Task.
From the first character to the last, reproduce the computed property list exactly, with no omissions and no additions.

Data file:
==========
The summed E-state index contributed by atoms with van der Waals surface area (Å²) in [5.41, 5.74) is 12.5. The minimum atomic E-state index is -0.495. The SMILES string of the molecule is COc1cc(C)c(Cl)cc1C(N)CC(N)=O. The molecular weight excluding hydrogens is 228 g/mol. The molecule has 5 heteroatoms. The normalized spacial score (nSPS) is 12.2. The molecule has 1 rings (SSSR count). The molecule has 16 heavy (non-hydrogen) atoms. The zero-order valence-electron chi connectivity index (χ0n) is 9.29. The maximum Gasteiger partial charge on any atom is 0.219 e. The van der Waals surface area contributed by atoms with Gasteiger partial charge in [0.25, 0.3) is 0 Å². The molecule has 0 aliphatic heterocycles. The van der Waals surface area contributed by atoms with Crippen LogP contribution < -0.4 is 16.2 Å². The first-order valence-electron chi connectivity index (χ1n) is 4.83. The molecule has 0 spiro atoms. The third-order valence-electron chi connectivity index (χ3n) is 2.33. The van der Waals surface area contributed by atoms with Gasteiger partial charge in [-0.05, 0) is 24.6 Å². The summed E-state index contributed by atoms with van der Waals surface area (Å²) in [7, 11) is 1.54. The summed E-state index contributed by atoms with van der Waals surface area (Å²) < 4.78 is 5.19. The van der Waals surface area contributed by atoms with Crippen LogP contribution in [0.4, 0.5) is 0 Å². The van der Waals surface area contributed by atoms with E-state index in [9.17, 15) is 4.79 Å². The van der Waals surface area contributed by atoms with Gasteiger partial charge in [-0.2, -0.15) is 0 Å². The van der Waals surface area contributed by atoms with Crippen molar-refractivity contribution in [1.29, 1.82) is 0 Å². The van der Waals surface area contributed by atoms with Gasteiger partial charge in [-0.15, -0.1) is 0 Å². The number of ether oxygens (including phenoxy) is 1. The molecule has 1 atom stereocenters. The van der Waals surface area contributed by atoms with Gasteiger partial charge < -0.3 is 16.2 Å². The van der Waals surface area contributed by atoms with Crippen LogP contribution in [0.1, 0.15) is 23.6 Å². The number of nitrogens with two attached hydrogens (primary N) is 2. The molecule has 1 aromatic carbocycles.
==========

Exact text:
The summed E-state index contributed by atoms with van der Waals surface area (Å²) in [5.41, 5.74) is 12.5. The minimum atomic E-state index is -0.495. The SMILES string of the molecule is COc1cc(C)c(Cl)cc1C(N)CC(N)=O. The molecular weight excluding hydrogens is 228 g/mol. The molecule has 5 heteroatoms. The normalized spacial score (nSPS) is 12.2. The molecule has 1 rings (SSSR count). The molecule has 16 heavy (non-hydrogen) atoms. The zero-order valence-electron chi connectivity index (χ0n) is 9.29. The maximum Gasteiger partial charge on any atom is 0.219 e. The van der Waals surface area contributed by atoms with Gasteiger partial charge in [0.25, 0.3) is 0 Å². The molecule has 0 aliphatic heterocycles. The van der Waals surface area contributed by atoms with Crippen LogP contribution < -0.4 is 16.2 Å². The first-order valence-electron chi connectivity index (χ1n) is 4.83. The molecule has 0 spiro atoms. The third-order valence-electron chi connectivity index (χ3n) is 2.33. The van der Waals surface area contributed by atoms with Gasteiger partial charge in [-0.05, 0) is 24.6 Å². The summed E-state index contributed by atoms with van der Waals surface area (Å²) in [7, 11) is 1.54. The summed E-state index contributed by atoms with van der Waals surface area (Å²) < 4.78 is 5.19. The van der Waals surface area contributed by atoms with Crippen LogP contribution in [0.4, 0.5) is 0 Å². The van der Waals surface area contributed by atoms with E-state index in [9.17, 15) is 4.79 Å². The van der Waals surface area contributed by atoms with Gasteiger partial charge in [-0.2, -0.15) is 0 Å². The van der Waals surface area contributed by atoms with Crippen molar-refractivity contribution in [1.29, 1.82) is 0 Å². The van der Waals surface area contributed by atoms with Gasteiger partial charge in [-0.15, -0.1) is 0 Å². The number of ether oxygens (including phenoxy) is 1. The molecule has 1 atom stereocenters. The van der Waals surface area contributed by atoms with Gasteiger partial charge < -0.3 is 16.2 Å². The van der Waals surface area contributed by atoms with Crippen LogP contribution in [0.1, 0.15) is 23.6 Å². The number of nitrogens with two attached hydrogens (primary N) is 2. The molecule has 1 aromatic carbocycles.